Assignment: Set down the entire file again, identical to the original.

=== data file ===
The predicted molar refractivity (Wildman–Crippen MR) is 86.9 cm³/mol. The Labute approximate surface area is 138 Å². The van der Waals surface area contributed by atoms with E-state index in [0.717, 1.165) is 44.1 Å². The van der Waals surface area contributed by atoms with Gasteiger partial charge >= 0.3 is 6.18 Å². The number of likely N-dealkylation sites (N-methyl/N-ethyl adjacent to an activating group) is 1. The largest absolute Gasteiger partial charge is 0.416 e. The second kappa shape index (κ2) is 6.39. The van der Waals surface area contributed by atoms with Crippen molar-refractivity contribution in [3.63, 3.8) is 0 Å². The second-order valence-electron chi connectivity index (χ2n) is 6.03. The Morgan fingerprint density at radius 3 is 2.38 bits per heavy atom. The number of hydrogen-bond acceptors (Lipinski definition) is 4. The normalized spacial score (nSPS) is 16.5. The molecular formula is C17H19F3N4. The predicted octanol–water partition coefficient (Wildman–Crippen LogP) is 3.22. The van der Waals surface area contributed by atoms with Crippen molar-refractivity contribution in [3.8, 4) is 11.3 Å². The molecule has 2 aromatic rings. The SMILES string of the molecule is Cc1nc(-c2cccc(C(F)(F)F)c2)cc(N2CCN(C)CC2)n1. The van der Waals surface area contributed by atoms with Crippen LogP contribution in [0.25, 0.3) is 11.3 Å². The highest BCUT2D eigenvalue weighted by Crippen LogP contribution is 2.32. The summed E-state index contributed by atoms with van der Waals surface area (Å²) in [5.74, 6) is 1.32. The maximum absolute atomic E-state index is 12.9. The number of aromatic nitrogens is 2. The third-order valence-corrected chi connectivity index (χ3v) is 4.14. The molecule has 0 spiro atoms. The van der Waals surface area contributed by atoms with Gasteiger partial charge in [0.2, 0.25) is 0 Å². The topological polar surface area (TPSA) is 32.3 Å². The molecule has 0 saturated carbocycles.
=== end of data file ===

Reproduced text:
The predicted molar refractivity (Wildman–Crippen MR) is 86.9 cm³/mol. The Labute approximate surface area is 138 Å². The van der Waals surface area contributed by atoms with E-state index in [0.717, 1.165) is 44.1 Å². The van der Waals surface area contributed by atoms with Gasteiger partial charge >= 0.3 is 6.18 Å². The number of likely N-dealkylation sites (N-methyl/N-ethyl adjacent to an activating group) is 1. The largest absolute Gasteiger partial charge is 0.416 e. The second kappa shape index (κ2) is 6.39. The van der Waals surface area contributed by atoms with Crippen molar-refractivity contribution in [3.63, 3.8) is 0 Å². The second-order valence-electron chi connectivity index (χ2n) is 6.03. The Morgan fingerprint density at radius 3 is 2.38 bits per heavy atom. The number of hydrogen-bond acceptors (Lipinski definition) is 4. The normalized spacial score (nSPS) is 16.5. The molecular formula is C17H19F3N4. The predicted octanol–water partition coefficient (Wildman–Crippen LogP) is 3.22. The van der Waals surface area contributed by atoms with Crippen molar-refractivity contribution in [3.8, 4) is 11.3 Å². The molecule has 2 aromatic rings. The SMILES string of the molecule is Cc1nc(-c2cccc(C(F)(F)F)c2)cc(N2CCN(C)CC2)n1. The van der Waals surface area contributed by atoms with Crippen LogP contribution in [0.25, 0.3) is 11.3 Å². The highest BCUT2D eigenvalue weighted by Crippen LogP contribution is 2.32. The summed E-state index contributed by atoms with van der Waals surface area (Å²) in [5.74, 6) is 1.32. The maximum absolute atomic E-state index is 12.9. The number of aromatic nitrogens is 2. The third-order valence-corrected chi connectivity index (χ3v) is 4.14. The molecule has 0 spiro atoms. The van der Waals surface area contributed by atoms with Gasteiger partial charge in [0.2, 0.25) is 0 Å². The topological polar surface area (TPSA) is 32.3 Å². The molecule has 0 saturated carbocycles.